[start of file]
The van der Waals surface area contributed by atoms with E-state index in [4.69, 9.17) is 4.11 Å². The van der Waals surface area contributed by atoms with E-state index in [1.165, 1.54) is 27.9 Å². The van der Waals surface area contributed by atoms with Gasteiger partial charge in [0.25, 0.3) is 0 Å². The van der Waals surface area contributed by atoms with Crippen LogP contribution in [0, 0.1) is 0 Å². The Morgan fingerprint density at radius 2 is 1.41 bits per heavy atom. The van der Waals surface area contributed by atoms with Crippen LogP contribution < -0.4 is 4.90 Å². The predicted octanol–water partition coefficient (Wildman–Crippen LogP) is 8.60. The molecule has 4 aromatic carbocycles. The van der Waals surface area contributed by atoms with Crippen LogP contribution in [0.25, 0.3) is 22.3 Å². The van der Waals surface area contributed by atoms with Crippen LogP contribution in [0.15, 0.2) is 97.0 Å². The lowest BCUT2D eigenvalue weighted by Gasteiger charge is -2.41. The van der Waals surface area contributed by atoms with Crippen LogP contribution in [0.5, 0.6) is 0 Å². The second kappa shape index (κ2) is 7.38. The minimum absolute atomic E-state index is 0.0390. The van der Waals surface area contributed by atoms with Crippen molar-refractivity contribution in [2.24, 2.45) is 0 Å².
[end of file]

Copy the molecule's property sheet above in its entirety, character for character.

The van der Waals surface area contributed by atoms with E-state index in [4.69, 9.17) is 4.11 Å². The van der Waals surface area contributed by atoms with E-state index in [1.165, 1.54) is 27.9 Å². The van der Waals surface area contributed by atoms with Gasteiger partial charge in [0.25, 0.3) is 0 Å². The van der Waals surface area contributed by atoms with Crippen LogP contribution in [0, 0.1) is 0 Å². The Morgan fingerprint density at radius 2 is 1.41 bits per heavy atom. The van der Waals surface area contributed by atoms with Crippen LogP contribution < -0.4 is 4.90 Å². The predicted octanol–water partition coefficient (Wildman–Crippen LogP) is 8.60. The molecule has 4 aromatic carbocycles. The van der Waals surface area contributed by atoms with Crippen LogP contribution in [0.25, 0.3) is 22.3 Å². The van der Waals surface area contributed by atoms with Crippen LogP contribution in [0.15, 0.2) is 97.0 Å². The lowest BCUT2D eigenvalue weighted by Gasteiger charge is -2.41. The van der Waals surface area contributed by atoms with Crippen LogP contribution in [0.5, 0.6) is 0 Å². The second kappa shape index (κ2) is 7.38. The minimum absolute atomic E-state index is 0.0390. The van der Waals surface area contributed by atoms with Crippen molar-refractivity contribution in [2.24, 2.45) is 0 Å².